This is the sin of using oaths to affirm that what you say is true. Maybe you say, “I give you my word . . . I swear . . . this is true . . . honest to God . . . if Jesus were here physically.” These verses should not be taken as a universal condemnation that all oaths are sin–God used an oath, Christ spoke under oath and the Law prescribed certain oaths. What Christ is forbidding here is the flippant, profane, or careless use of oaths in everyday speech. And during Christ’s day, many oaths were used for deceptive purposes.
The Pharisees used all kinds of tricks to sidestep the truth, and oaths were among them–to make their victim believe that the truth was being told, some Jewish leaders would swear by heaven, earth, Jerusalem or their own heads. They would avoid using the holy name of God, but they would come close by using the city of Jerusalem, heaven, earth, or some part of the body. But Jesus is teaching here that our conversation should be so honest and our character so true, that you would not need and kind of crutch to get people to believe you.
Words depend on character, and oaths cannot compensate for poor character. Proverbs 10:19, “When there are many words, transgression is unavoidable, but he who restrains his lips is wise.” The more words a man uses to convince us, the more suspicious we should be. Our speech is to be guarded and measured. Ephesians 4:29, “Let no unwholesome word proceed from your mouth, but only such a word as is good for edification according to the need of the moment, so that it will give grace to those who hear.”
The Pharisees were wrong–you’re not righteous by giving an oath based on Heaven. But you are pleasing to Christ by dealing with the internal sins of your heart. Is the Lord today calling you to repent of misleading others with your speech? Jesus wants all our speech to be as if we were under an oath by a judge who knows the truth of everything you say–because you are under the great Judge.
#5 FORGIVING and trying to reconcile, and not merely retaliation
Verses 38 and 39, “You have heard that it was said, ‘An eye for an eye, and a tooth for a tooth.’ 39But I say to you, do not resist an evil person; but whoever slaps you on your right cheek, turn the other to him also.” The Law established this principle for limiting retribution to that which was just. It was designed to ensure that the punishment fit the crime in civil cases. This law was never meant to sanction acts of personal retaliation or revenge. But when your heart is made new because of Christ’s salvation, Jesus says you can become willing to suffer loss rather than to make another suffer.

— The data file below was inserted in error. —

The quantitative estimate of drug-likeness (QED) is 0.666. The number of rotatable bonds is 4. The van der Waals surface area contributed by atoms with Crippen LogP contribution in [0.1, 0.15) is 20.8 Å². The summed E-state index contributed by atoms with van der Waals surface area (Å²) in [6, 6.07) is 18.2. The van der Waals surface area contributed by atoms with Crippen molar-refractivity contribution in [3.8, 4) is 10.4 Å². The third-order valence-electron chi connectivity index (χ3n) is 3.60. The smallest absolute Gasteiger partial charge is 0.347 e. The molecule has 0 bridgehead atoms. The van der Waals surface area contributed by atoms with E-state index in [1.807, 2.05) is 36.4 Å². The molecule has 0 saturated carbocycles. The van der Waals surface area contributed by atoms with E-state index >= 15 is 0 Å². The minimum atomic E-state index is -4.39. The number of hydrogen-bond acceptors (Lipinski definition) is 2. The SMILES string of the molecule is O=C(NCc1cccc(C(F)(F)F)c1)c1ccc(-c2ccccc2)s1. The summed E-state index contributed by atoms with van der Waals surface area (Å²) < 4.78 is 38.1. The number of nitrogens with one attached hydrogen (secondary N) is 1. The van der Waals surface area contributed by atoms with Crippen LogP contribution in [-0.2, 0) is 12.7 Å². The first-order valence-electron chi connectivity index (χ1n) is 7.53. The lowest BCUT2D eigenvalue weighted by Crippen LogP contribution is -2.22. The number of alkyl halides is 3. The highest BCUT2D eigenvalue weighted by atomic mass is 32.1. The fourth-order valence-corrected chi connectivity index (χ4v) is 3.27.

Forgiveness is not an option–how can any believer who’s been forgiven by Christ not forgive another who has wronged them? Ephesians 4:32, “Be kind to one another, tender-hearted, forgiving each other, just as God in Christ also has forgiven you.”
But reconciliation is a practice requiring great wisdom. Romans 12:18, “If possible, so far as it depends on you, be at peace with all men.” Each circumstance, each sin-caused offense requires wisdom, discernment and time. In order to “turn the other cheek,” we must stay where we are and not run away. This demands faith and love. And it also means you can be and will be hurt—but it’s better to be hurt on the outside, than to nurse a vengeful heart on the inside.
It is a strong person who can love and suffer hurt. It is a weak person who thinks only of themselves and hurts others to protect themselves. The Pharisees were wrong–you’re not righteous by making enemies repay their offenses. But you are pleasing to Christ by dealing with the internal sins of your heart. Is the Lord today calling you to forgive, possibly reconcile, one who’s offended you?
#6 LOVING and praying for your enemies, and not merely hating them
Verses 43 and 44, “You have heard that it was said, ‘You shall love your neighbor and hate your enemy.’ 44 But I say to you, love your enemies and pray for those who persecute you.” Nowhere did the Law teach you to hate your enemies. The Pharisees got this wrong. The Law indicated just the opposite. Exodus 23:4, “If you meet your enemy’s ox or his donkey wandering away, you shall surely return it to him.” Sounds pretty loving.
In His sermon, Jesus goes on to define our enemies as those who curse us, hate us, and exploit us selfishly. Jr High and high schoolers, since Christian love is an act of the will and not simply an emotion, Christ has the right to command us to love our enemies. Come on, Christian! Christ loved you when you were His enemies. Romans 5:10a, “While we were enemies we were reconciled to God through the death of His Son.”
You can show Christ’s love by blessing those who curse you, doing good to them, and praying for them. When you pray for your enemies, you will find it easier to love them. Praying for them takes the poison out of our hearts. In the sermon, Jesus says you do this because it is a mark of maturity, it is Christ-like, and it is a witness to others. The Pharisees were wrong–you’re not righteous by rightly hating your enemies. But you are pleasing to Christ by dealing with the internal sins of your heart. Is the Lord today calling you to love and pray for someone who curses, hates and exploits you?
Chris, I need to know more. This text has raised questions about my anger, lust, promises, divorce, remarriage, forgiving others, being reconciled and loving enemies. The answer is simple–be here for the next six weeks as we exposit this passage. Pray, study ahead, talk to others and ask the Lord to work in your life. But for now . . .